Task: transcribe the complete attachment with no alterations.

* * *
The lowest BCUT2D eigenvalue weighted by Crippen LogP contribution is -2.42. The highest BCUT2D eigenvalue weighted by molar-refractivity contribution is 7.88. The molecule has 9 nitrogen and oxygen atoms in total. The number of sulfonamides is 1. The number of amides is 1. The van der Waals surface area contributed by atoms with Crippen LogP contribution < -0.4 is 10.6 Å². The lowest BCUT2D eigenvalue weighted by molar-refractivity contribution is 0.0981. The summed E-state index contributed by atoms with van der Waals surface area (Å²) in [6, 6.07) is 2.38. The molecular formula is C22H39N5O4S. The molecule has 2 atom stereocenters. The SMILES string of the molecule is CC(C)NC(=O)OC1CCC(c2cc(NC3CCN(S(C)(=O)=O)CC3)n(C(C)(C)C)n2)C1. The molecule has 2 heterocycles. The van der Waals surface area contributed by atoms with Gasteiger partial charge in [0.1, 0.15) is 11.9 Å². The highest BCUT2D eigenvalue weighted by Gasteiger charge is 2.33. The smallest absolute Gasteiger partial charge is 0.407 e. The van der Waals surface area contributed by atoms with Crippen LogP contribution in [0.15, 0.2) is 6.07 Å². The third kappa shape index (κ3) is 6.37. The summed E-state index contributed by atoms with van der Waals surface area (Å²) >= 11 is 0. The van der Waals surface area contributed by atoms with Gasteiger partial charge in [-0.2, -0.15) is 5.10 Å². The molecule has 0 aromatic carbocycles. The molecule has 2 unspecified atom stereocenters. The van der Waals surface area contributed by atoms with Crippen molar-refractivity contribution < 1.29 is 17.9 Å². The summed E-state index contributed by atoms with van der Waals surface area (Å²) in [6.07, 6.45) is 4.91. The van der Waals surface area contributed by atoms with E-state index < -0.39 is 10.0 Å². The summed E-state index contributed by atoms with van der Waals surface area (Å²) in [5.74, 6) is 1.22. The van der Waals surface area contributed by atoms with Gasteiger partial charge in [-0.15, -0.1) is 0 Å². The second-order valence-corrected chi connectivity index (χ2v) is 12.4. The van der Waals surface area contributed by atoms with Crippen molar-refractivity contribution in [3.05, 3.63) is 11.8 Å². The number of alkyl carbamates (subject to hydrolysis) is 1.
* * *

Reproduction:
The lowest BCUT2D eigenvalue weighted by Crippen LogP contribution is -2.42. The highest BCUT2D eigenvalue weighted by molar-refractivity contribution is 7.88. The molecule has 9 nitrogen and oxygen atoms in total. The number of sulfonamides is 1. The number of amides is 1. The van der Waals surface area contributed by atoms with Crippen LogP contribution < -0.4 is 10.6 Å². The lowest BCUT2D eigenvalue weighted by molar-refractivity contribution is 0.0981. The summed E-state index contributed by atoms with van der Waals surface area (Å²) in [6, 6.07) is 2.38. The molecular formula is C22H39N5O4S. The molecule has 2 atom stereocenters. The SMILES string of the molecule is CC(C)NC(=O)OC1CCC(c2cc(NC3CCN(S(C)(=O)=O)CC3)n(C(C)(C)C)n2)C1. The molecule has 2 heterocycles. The van der Waals surface area contributed by atoms with Gasteiger partial charge in [0.1, 0.15) is 11.9 Å². The highest BCUT2D eigenvalue weighted by Gasteiger charge is 2.33. The smallest absolute Gasteiger partial charge is 0.407 e. The van der Waals surface area contributed by atoms with Crippen LogP contribution in [0.15, 0.2) is 6.07 Å². The third kappa shape index (κ3) is 6.37. The summed E-state index contributed by atoms with van der Waals surface area (Å²) >= 11 is 0. The van der Waals surface area contributed by atoms with Gasteiger partial charge in [-0.2, -0.15) is 5.10 Å². The molecule has 0 aromatic carbocycles. The molecule has 2 unspecified atom stereocenters. The van der Waals surface area contributed by atoms with Crippen molar-refractivity contribution < 1.29 is 17.9 Å². The summed E-state index contributed by atoms with van der Waals surface area (Å²) in [6.07, 6.45) is 4.91. The van der Waals surface area contributed by atoms with E-state index < -0.39 is 10.0 Å². The summed E-state index contributed by atoms with van der Waals surface area (Å²) in [5.74, 6) is 1.22. The van der Waals surface area contributed by atoms with Gasteiger partial charge in [-0.15, -0.1) is 0 Å². The second-order valence-corrected chi connectivity index (χ2v) is 12.4. The van der Waals surface area contributed by atoms with Crippen molar-refractivity contribution in [3.05, 3.63) is 11.8 Å². The number of alkyl carbamates (subject to hydrolysis) is 1.